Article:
Amazon Closed My Affiliate Account

I think I joined Amazon’s affiliate program around the time I released Sleazy Stories, which was in 2009. Over the years, this led to a trickle of money, not a lot but it was enough to pay for the occasional domain renewal or part of a hosting bill. Well, this has now come to a stop.

A few weeks ago Amazon emailed me, asking me to remove certain customer reviews on my blog, claiming that I copied them from the Amazon website. Technically, it is perfectly legal to use text excerpts. In one case, they claimed I “modified” one of the reviews, so I pointed out to them that the text on my website is from an email one of my readers sent me who afterwards posted a review that was based on that email to Amazon. In order to comply with the request from Amazon, I took that review down, as well as all excerpts.

It seems that once you are in the cross-hairs of the leftist censors, there is no getting out. Even though I complied with Amazon’s policies, to my understanding, they shut down my account, and my latter appeal as well. I saw it coming because the wording was always very vague. They never pointed out what the supposed offending content was but instead wrote that, “for example” on this or that page of my blog I violate their operating agreement. I had to basically guess what the problems where.

Here is the message they sent me today, the bold text is not in the original message. Dear Amazon specialists, I replicate this message under the fair-use doctrine, which you are surely as unfamiliar with as with citation standards:

Dear Sir or Madam,

We received your appeal regarding the termination of your Associates account. A specialist has reviewed your account and the decision to terminate your account was found to be correct. As stated previously, under the terms of the Operating Agreement (, we may terminate your account at any time, with or without cause. This termination is final and not subject to appeal.

Because you are not in compliance with the Operating Agreement, Amazon will not pay you any outstanding commissions related to your account. Amazon exercises its right under the terms of the Operating Agreement to withhold commissions based on violations, which include the following:


Please be aware that any other accounts you have, or may open in the future, may be closed without payment of any commissions pursuant to our rights under the Operating Agreement. Amazon reserves all other rights and claims.

The operative phrase is “with our without cause”, so why even bother to pretend that this was a proper assessment? Note that when Google kicked me off their advertising platform, they likewise told me that because I violated their terms, they are keeping the money I earned. I think it was about $75. Did you know that we live in a world where big corporations make up rules and flaunt them at will? In that regard, my experiences with Google and Amazon were quite valuable, well worth the money they stole from me.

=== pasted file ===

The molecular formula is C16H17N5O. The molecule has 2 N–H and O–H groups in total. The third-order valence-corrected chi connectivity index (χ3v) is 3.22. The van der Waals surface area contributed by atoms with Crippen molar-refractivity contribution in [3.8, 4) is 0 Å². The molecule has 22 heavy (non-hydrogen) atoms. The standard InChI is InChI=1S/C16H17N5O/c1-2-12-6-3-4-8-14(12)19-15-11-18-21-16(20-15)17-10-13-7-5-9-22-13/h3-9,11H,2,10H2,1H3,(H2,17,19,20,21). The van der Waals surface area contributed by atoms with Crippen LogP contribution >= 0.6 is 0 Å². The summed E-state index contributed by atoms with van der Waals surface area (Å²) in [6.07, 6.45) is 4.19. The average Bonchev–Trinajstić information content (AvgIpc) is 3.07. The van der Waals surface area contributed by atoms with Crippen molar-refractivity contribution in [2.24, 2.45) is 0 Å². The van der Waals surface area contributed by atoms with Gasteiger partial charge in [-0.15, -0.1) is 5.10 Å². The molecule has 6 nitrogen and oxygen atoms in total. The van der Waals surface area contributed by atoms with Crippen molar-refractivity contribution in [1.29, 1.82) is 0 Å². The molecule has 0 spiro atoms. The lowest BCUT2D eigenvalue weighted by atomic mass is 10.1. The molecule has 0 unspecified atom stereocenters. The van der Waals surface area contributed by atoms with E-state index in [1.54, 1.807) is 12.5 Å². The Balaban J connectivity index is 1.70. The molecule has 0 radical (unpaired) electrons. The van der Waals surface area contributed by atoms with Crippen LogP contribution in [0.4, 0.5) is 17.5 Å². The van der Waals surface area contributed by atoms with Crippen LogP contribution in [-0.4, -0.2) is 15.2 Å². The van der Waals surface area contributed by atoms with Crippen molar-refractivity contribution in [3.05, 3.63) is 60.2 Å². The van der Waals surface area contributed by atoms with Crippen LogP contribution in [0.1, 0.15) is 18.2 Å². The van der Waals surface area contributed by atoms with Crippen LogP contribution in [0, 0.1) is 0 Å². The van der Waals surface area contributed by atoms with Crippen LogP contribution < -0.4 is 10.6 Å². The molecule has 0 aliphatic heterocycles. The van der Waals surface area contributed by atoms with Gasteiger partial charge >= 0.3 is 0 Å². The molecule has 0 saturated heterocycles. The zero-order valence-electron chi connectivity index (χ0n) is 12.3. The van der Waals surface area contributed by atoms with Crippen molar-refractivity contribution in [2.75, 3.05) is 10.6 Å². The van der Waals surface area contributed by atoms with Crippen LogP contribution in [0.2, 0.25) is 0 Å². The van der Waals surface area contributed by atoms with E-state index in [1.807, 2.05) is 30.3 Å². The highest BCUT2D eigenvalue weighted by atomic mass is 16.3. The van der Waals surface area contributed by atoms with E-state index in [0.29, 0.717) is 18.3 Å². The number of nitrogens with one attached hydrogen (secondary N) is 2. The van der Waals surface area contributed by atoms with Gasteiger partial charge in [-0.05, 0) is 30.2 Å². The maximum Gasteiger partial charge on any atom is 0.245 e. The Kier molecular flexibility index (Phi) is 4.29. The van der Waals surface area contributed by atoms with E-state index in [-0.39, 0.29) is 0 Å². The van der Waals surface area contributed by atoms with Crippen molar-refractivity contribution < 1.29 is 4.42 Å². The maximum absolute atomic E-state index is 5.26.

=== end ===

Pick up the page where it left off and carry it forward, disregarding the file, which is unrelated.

7 thoughts on “Amazon Closed My Affiliate Account

    1. I also get frequent emails from PayPal about their updated terms. Partly, the reason is probably systemic, but surely they also demand more and more rights for themselves for each update. These terms are really long, and the communication is also deliberately obfuscated as PayPal does not highlight all changes or, which would be even better, provide a summary of key changes. Given that they update their terms every few weeks it seems, there is surely a strategic element in this approach because it is completely implausible that an end user is able to read through and analyze those terms.

      Speaking of the aforementioned systemic issue: A while ago I listened to lecture series that provides an introduction to German Law, and one of the comments of the professor was that laws tend to get longer and longer, and they need to be modified at a continual basis. In contrast, in the past, lawmakers wrote terse laws that very often stood the test of time. As an example, he referred to some laws that were written in the late 19th century and have been unchanged since then. This seems to imply, in my opinion, that lawmakers are also getting dumber and dumber. The professor was very politically correct and instead spoke of “general societal trends” and that laws are seen as more malleable than in the past as possible explanations, though.

  1. In my case I never received any notice, and I joined the programme when it launched in the 1990s. One day the account was inaccessible. They can’t point to anything I did. They just shut the account and kept the money anyway. Every few years I open a ticket to see if I can progress this and get my money. The 2010s session saw the Amazon rep gaslight me on what he thought had happened, but it simply wasn’t true. (If it was, then no one should be on AWS as it must be incredibly insecure.) It’s been an ongoing game for close to 20 years now.

    About laws getting longer, here’s something to ponder. If you look at legislation in most Anglophone countries, it’s pretty terse. If you look at US legislation that tries to do the same thing, it’s among the longest in the world. Same with contracts or tax forms. I don’t think Americans are dumber, but I think there’s so much politicking in such a big country that these official documents try to please everyone—and inevitably they leave loopholes.

    1. I think that our laws getting longer is an example of a decline in intelligence, both in the population at large and in the professions. You can find the same pattern in Europe as well, by the way. This is simply another consequence of the dismantling of meritocracy.

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